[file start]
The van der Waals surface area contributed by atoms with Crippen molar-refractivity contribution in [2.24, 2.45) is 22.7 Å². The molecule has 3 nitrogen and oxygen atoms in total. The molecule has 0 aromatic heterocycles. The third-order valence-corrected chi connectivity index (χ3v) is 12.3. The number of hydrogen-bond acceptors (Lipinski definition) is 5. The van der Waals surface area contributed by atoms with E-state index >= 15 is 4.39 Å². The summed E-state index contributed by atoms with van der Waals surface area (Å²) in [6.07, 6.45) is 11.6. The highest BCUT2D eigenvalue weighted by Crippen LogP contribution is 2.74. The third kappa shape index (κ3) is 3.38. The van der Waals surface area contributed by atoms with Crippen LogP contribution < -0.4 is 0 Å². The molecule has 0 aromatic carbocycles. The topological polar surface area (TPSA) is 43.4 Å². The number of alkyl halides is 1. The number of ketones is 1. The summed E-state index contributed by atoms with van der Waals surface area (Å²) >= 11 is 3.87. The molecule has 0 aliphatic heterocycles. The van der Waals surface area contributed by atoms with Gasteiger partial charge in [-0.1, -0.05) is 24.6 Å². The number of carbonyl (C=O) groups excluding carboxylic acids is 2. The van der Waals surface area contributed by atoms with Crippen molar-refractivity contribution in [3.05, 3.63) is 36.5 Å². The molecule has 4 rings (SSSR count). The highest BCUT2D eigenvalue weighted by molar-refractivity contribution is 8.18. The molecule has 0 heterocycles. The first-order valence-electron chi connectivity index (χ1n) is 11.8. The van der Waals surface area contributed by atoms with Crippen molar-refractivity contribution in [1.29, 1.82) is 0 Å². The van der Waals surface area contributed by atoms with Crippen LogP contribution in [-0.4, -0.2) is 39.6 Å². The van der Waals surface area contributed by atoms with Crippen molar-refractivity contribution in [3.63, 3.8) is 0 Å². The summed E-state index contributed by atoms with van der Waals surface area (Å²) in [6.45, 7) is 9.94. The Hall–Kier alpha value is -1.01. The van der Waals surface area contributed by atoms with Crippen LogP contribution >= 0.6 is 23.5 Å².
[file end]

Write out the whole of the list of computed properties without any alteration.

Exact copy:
The van der Waals surface area contributed by atoms with Crippen molar-refractivity contribution in [2.24, 2.45) is 22.7 Å². The molecule has 3 nitrogen and oxygen atoms in total. The molecule has 0 aromatic heterocycles. The third-order valence-corrected chi connectivity index (χ3v) is 12.3. The number of hydrogen-bond acceptors (Lipinski definition) is 5. The van der Waals surface area contributed by atoms with E-state index >= 15 is 4.39 Å². The summed E-state index contributed by atoms with van der Waals surface area (Å²) in [6.07, 6.45) is 11.6. The highest BCUT2D eigenvalue weighted by Crippen LogP contribution is 2.74. The third kappa shape index (κ3) is 3.38. The van der Waals surface area contributed by atoms with Crippen LogP contribution < -0.4 is 0 Å². The molecule has 0 aromatic carbocycles. The topological polar surface area (TPSA) is 43.4 Å². The number of alkyl halides is 1. The number of ketones is 1. The summed E-state index contributed by atoms with van der Waals surface area (Å²) >= 11 is 3.87. The molecule has 0 aliphatic heterocycles. The van der Waals surface area contributed by atoms with Gasteiger partial charge in [-0.1, -0.05) is 24.6 Å². The number of carbonyl (C=O) groups excluding carboxylic acids is 2. The van der Waals surface area contributed by atoms with Crippen molar-refractivity contribution in [3.05, 3.63) is 36.5 Å². The molecule has 4 rings (SSSR count). The highest BCUT2D eigenvalue weighted by molar-refractivity contribution is 8.18. The molecule has 0 heterocycles. The first-order valence-electron chi connectivity index (χ1n) is 11.8. The van der Waals surface area contributed by atoms with Crippen molar-refractivity contribution in [1.29, 1.82) is 0 Å². The van der Waals surface area contributed by atoms with Crippen LogP contribution in [-0.4, -0.2) is 39.6 Å². The van der Waals surface area contributed by atoms with Crippen molar-refractivity contribution in [3.63, 3.8) is 0 Å². The summed E-state index contributed by atoms with van der Waals surface area (Å²) in [6.45, 7) is 9.94. The Hall–Kier alpha value is -1.01. The van der Waals surface area contributed by atoms with Crippen LogP contribution >= 0.6 is 23.5 Å².